A majority of likely voters in January’s runoff election want Governor Brian Kemp to call a special session of the Georgia General Assembly for absentee ballot signature verification. The poll, exclusively shared with The Georgia Star News, revealed that the bipartisan voters strongly desire a special legislative session addressing signature verification for every mail-in ballot.
The national survey research and strategic services company McLaughlin & Associates called 800 likely voters at the end of last month. The methodology was described as a random selection “to correlate with actual voter turnout in the November 3rd general election.”
So far, Kemp has refused to call a special legislative session before January 5. In an interview on Thursday, the governor expressed that he was as frustrated as President Donald Trump and voters with the post-election proceedings.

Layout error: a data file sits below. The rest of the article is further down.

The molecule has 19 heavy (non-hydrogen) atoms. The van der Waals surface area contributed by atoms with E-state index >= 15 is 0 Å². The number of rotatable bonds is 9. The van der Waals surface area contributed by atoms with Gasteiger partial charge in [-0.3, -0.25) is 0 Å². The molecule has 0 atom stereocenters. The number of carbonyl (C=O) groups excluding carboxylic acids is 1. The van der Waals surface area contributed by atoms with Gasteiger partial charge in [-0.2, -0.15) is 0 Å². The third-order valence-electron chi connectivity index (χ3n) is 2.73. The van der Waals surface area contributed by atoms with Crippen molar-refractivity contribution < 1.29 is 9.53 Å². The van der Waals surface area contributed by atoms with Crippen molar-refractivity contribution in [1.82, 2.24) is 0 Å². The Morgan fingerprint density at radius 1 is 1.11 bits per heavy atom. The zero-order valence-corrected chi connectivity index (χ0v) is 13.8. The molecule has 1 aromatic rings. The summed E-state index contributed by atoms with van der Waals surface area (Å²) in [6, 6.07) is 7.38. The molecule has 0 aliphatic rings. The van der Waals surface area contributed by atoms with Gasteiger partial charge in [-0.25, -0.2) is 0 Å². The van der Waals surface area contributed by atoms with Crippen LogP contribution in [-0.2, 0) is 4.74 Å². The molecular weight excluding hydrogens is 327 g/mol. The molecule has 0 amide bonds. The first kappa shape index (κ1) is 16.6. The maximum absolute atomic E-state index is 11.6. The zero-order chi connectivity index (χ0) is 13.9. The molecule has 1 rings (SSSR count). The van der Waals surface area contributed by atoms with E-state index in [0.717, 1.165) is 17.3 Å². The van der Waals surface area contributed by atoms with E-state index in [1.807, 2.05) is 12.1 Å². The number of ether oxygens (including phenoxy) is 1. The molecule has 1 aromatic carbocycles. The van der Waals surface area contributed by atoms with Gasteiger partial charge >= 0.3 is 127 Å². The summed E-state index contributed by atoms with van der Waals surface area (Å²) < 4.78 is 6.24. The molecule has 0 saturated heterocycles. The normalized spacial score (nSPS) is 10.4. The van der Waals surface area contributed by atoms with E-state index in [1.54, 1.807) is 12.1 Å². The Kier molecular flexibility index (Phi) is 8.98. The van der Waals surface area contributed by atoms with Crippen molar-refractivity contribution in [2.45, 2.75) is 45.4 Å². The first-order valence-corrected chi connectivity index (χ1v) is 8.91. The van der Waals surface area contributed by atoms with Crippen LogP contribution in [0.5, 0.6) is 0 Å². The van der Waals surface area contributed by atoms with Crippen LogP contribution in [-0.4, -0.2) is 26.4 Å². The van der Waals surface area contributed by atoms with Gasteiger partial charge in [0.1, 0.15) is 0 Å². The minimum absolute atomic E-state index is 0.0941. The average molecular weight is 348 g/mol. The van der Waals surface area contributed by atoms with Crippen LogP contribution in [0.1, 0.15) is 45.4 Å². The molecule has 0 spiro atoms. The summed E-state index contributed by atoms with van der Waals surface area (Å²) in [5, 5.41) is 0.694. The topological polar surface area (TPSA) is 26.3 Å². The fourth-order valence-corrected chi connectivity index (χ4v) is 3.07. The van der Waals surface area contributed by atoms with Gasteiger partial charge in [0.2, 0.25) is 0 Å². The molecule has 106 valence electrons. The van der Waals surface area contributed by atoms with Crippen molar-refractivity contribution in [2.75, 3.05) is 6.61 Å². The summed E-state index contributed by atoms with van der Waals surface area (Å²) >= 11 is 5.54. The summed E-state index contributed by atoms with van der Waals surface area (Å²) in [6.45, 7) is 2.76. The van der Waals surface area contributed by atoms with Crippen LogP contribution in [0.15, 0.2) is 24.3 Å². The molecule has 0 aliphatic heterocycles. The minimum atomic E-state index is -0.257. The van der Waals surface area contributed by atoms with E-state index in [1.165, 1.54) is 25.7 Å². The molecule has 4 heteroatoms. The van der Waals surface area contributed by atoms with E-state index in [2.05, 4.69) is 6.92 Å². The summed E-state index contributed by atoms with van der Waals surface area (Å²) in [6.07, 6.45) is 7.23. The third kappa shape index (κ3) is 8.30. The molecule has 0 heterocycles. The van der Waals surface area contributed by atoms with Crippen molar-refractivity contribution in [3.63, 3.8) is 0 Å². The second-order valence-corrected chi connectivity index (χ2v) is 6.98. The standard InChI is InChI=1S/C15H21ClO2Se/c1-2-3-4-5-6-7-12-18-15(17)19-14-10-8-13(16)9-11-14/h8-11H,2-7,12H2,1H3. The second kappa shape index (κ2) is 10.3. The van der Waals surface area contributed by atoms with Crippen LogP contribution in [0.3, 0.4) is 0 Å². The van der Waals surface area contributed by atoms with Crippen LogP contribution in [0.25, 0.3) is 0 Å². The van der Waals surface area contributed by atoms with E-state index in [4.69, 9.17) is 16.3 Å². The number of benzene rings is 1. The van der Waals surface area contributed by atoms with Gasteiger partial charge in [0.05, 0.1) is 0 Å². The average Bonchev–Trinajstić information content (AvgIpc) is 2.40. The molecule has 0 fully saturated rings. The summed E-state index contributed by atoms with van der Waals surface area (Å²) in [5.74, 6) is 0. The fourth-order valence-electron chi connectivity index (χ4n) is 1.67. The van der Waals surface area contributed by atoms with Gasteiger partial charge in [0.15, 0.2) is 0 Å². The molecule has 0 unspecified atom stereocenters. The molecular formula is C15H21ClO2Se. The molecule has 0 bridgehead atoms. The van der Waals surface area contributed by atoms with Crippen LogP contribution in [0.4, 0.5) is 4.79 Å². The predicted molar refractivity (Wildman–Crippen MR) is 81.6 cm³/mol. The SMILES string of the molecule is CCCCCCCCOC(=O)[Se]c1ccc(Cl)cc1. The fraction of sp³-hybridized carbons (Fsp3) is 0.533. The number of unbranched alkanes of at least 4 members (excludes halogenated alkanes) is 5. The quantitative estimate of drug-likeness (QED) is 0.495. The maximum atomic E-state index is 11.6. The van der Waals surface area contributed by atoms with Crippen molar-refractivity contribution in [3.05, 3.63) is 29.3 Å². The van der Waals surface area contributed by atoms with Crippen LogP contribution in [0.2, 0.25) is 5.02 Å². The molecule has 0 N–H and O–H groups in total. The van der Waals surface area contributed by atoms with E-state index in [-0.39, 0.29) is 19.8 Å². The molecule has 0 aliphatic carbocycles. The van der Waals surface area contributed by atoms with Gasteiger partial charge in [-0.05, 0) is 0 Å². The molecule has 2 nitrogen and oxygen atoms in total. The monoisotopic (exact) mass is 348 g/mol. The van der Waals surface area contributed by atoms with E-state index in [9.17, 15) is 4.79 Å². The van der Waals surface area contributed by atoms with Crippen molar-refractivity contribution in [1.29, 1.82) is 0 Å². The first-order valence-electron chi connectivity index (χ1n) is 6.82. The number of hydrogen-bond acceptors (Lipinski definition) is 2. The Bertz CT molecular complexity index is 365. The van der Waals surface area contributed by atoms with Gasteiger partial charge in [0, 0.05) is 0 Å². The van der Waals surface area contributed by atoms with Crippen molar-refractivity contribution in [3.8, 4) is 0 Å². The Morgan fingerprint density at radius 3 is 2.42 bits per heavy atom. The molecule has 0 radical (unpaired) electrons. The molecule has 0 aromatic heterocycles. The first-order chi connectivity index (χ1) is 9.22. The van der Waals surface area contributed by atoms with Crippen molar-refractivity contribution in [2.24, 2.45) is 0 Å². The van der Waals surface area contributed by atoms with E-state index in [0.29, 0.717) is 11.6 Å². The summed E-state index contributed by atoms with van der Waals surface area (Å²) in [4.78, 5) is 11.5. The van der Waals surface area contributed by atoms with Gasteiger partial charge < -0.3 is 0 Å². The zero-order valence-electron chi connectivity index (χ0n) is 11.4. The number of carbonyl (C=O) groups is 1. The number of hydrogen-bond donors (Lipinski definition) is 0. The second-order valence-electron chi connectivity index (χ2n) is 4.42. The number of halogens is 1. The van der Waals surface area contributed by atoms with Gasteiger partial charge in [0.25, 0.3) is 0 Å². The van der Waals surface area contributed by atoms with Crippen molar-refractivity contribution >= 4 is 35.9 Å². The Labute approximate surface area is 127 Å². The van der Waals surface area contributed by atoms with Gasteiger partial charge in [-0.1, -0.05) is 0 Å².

In an interview with The Star News, CEO and Partner John McLaughlin explained that their phone survey revealed what voters believe is important ahead of the upcoming election.
“The poll was modeled on the November 3 presidential turnout and among all voters who cast ballots in that race,” he said. “The voter sentiment now for Governor Kemp to call a special session of the state legislature to require signature verification for all mail-in ballots for the senate runoff is strong and broad with a three to two statewide majority, approving 58 percent to 38 percent. Majority support is broad with approval from every key voter group in the state. The people of Georgia clearly want an honest and secure election. They certainly view requiring signature verification of mail-in ballots as an important element of election integrity and fraud prevention. The governor should call on the legislature to act immediately.”
Other issues raised by both state legislators and their constituents ahead of the runoff election include the consent decree and the state’s residency requirements.
The consent decree refers to an agreement signed by Secretary of State Brad Raffensperger in March. The agreement has become a focal point in attorney Lin Wood’s case – he alleged that Raffensperger bypassed the state legislature to modify election law through the consent decree.
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